Can changing the mindset the poem is told from change the outlook of a poem? Can two poems with the same topic, written by the same author make you feel two very different ways? William Blake illustrated this to a perfection with the poems “The Chimney Sweeper” from Songs of Innocence and “The Chimney Sweeper” from the Songs of Experience. The two poems have the same concept, but are told from two different perspectives. One with an innocent view of the world and one from someone with the experience of the world. In his two poems he showed two sides of a human’s soul. Songs of Innocence contrast with Songs of Experience from the speaker of the poem to the tone it is told to the imagery each poem possess.
The speaker in “The Chimney Sweeper” from Songs of Innocence is innocent blind to the facts of the world. He knows so little about the world, “And my father sold me while yet my tongue could scarcely ‘weep! ‘weep! ‘weep! ‘weep!” (Blake “Innocence”). The speaker doesn’t understand he has been given a false sense of reality and he assumes that his sorrow and sadness is an apart of everyday life. The speaker in this poem also introduces us to a friend, Tom Dacre. Tom has a dream which informs the reader about the fiction that the suffering in this world doesn’t last forever and that there is salvation in the next life. “And the Angel told Tom, if he 'd be a good boy. He 'd have God for his father & never want joy.” (Blake “Innocence”). Once they pass away they will be removed from this harsh life and will finally be free from sorrow. “And he open the coffins & set them all free.” By being young and innocent the speaker believes that he will be rewarded in the next life and that makes him and Tom ...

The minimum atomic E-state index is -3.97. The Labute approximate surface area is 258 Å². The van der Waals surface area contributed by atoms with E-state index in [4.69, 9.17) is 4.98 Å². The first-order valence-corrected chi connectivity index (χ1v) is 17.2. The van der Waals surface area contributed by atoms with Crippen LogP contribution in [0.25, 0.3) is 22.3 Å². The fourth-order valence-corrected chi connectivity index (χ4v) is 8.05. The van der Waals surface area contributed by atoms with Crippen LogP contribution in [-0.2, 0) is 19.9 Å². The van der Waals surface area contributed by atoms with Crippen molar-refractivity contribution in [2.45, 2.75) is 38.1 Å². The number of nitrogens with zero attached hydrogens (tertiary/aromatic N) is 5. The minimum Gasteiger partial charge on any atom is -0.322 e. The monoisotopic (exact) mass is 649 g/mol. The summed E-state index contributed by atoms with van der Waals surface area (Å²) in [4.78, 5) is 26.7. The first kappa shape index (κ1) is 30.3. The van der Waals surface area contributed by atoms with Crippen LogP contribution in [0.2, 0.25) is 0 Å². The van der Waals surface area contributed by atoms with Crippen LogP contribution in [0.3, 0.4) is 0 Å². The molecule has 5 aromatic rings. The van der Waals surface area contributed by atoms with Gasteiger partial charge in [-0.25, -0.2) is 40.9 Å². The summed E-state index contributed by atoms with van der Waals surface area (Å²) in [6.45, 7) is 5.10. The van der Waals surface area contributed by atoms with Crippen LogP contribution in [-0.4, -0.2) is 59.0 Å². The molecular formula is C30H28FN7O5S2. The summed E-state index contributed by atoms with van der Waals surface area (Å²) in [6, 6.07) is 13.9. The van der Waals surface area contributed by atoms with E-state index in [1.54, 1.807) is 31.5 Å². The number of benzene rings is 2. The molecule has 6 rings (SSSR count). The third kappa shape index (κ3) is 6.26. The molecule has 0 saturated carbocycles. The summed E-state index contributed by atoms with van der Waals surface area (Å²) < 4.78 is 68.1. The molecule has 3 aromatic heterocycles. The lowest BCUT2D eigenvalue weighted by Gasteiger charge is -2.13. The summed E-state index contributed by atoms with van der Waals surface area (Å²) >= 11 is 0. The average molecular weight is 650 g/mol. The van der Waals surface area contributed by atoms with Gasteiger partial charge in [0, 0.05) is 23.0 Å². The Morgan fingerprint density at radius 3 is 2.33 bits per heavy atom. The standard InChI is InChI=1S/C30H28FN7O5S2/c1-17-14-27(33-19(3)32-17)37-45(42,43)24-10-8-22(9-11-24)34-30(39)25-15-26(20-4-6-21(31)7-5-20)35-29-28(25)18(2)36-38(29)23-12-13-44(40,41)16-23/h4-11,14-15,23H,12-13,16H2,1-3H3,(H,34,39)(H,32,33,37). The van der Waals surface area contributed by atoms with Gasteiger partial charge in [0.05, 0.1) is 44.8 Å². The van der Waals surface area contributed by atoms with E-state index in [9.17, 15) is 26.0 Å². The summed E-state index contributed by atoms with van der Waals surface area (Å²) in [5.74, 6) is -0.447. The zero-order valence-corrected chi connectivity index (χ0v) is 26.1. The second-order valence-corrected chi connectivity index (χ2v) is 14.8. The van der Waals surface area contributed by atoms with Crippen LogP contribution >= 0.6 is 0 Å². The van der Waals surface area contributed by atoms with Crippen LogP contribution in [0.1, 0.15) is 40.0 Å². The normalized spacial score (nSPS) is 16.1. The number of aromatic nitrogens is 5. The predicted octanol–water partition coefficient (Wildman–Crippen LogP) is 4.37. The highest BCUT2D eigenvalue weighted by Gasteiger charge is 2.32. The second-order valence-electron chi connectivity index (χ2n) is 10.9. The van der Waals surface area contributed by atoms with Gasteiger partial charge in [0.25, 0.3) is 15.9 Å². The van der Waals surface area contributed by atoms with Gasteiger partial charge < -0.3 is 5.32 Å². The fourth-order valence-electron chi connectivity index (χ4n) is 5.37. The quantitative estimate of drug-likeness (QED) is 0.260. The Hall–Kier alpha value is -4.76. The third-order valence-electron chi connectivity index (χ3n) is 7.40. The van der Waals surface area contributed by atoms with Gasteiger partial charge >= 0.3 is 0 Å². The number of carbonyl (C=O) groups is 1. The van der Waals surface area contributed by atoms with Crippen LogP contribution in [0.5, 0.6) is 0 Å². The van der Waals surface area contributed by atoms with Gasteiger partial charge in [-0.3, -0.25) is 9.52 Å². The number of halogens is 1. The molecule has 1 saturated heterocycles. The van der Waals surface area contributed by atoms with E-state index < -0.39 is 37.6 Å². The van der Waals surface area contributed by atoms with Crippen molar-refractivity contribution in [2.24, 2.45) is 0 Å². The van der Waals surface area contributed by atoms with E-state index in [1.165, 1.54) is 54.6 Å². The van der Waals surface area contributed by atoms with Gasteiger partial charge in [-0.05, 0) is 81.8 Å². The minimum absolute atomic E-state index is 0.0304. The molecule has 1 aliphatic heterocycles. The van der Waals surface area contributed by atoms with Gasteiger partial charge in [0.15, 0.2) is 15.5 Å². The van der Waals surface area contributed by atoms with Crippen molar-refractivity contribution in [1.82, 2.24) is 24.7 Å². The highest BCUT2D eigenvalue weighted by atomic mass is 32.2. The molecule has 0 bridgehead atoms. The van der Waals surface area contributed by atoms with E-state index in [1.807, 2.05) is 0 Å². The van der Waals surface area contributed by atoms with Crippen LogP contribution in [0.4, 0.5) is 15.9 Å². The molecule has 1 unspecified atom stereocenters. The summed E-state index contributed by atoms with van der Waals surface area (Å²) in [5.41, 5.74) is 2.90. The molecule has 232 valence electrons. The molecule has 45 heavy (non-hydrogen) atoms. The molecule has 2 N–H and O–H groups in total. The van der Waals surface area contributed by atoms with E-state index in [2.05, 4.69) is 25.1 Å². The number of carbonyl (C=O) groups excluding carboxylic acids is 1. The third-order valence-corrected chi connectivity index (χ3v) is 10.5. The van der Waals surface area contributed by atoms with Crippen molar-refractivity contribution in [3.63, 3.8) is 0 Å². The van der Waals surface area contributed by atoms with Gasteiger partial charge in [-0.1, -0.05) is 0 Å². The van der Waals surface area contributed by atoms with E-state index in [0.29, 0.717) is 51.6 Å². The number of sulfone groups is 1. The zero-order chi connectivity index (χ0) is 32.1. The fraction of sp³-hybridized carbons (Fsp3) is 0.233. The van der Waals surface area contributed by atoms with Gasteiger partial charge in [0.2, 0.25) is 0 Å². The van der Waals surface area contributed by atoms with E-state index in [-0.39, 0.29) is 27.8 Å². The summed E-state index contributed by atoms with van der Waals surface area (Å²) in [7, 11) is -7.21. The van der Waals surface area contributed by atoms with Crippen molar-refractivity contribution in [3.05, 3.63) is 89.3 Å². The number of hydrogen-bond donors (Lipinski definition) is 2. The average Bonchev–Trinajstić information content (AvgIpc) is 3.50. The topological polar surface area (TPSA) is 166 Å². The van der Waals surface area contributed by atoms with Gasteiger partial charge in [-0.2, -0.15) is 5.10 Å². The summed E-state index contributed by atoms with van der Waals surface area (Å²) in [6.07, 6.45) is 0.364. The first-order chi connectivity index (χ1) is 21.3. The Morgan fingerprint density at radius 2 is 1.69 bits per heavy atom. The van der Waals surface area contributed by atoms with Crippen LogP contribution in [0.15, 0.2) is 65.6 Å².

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...A perfect example of how we can’t always see the damage we have done and just because we cannot see it doesn’t mean it’s not there.
“The Chimney Sweeper” from the Songs of Innocence and Songs of Experience are reflections of each other. Both poems deal with a child forced to handle the cruel life of being a chimney sweeper. It also shows the contrary states of innocence and experience. In the case of “The Chimney Sweeper” it seems better to be an innocent child and remain optimistic about the world; however, it can be frightening because the innocent mind has no clue of understanding the world. The child with experience is able to see the world for what it truly is and that might be even more frightening. Just by changing the mindset of the poem, it gives you two very different poems. One the speaker, the tone, and the imagery are hopeful the other one is realistic.
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